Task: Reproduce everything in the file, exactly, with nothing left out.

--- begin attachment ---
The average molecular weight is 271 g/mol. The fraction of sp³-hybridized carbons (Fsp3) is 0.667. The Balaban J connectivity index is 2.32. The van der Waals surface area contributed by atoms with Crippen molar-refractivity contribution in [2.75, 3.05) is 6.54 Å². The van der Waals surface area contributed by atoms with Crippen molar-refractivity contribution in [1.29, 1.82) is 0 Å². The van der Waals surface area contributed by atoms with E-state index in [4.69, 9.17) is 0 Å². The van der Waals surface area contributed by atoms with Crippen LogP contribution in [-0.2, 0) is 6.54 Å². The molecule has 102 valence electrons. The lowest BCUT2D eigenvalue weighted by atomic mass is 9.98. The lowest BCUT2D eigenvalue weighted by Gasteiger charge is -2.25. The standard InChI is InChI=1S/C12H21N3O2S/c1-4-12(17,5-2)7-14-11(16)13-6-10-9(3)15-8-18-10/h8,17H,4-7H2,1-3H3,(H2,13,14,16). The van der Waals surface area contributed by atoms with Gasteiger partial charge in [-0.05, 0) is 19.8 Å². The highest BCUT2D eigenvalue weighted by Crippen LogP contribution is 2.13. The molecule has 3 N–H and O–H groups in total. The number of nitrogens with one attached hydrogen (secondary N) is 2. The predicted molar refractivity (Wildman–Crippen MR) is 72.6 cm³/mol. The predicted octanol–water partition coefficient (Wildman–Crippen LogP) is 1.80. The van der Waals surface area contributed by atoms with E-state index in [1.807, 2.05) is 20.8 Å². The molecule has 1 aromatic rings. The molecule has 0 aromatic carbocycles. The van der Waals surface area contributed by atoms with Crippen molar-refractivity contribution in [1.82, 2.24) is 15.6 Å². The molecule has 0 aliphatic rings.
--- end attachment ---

The average molecular weight is 271 g/mol. The fraction of sp³-hybridized carbons (Fsp3) is 0.667. The Balaban J connectivity index is 2.32. The van der Waals surface area contributed by atoms with Crippen molar-refractivity contribution in [2.75, 3.05) is 6.54 Å². The van der Waals surface area contributed by atoms with Crippen molar-refractivity contribution in [1.29, 1.82) is 0 Å². The van der Waals surface area contributed by atoms with E-state index in [4.69, 9.17) is 0 Å². The van der Waals surface area contributed by atoms with Crippen LogP contribution in [-0.2, 0) is 6.54 Å². The molecule has 102 valence electrons. The lowest BCUT2D eigenvalue weighted by atomic mass is 9.98. The lowest BCUT2D eigenvalue weighted by Gasteiger charge is -2.25. The standard InChI is InChI=1S/C12H21N3O2S/c1-4-12(17,5-2)7-14-11(16)13-6-10-9(3)15-8-18-10/h8,17H,4-7H2,1-3H3,(H2,13,14,16). The van der Waals surface area contributed by atoms with Gasteiger partial charge in [-0.05, 0) is 19.8 Å². The highest BCUT2D eigenvalue weighted by Crippen LogP contribution is 2.13. The molecule has 3 N–H and O–H groups in total. The number of nitrogens with one attached hydrogen (secondary N) is 2. The predicted molar refractivity (Wildman–Crippen MR) is 72.6 cm³/mol. The predicted octanol–water partition coefficient (Wildman–Crippen LogP) is 1.80. The van der Waals surface area contributed by atoms with E-state index in [1.807, 2.05) is 20.8 Å². The molecule has 1 aromatic rings. The molecule has 0 aromatic carbocycles. The van der Waals surface area contributed by atoms with Crippen molar-refractivity contribution in [1.82, 2.24) is 15.6 Å². The molecule has 0 aliphatic rings.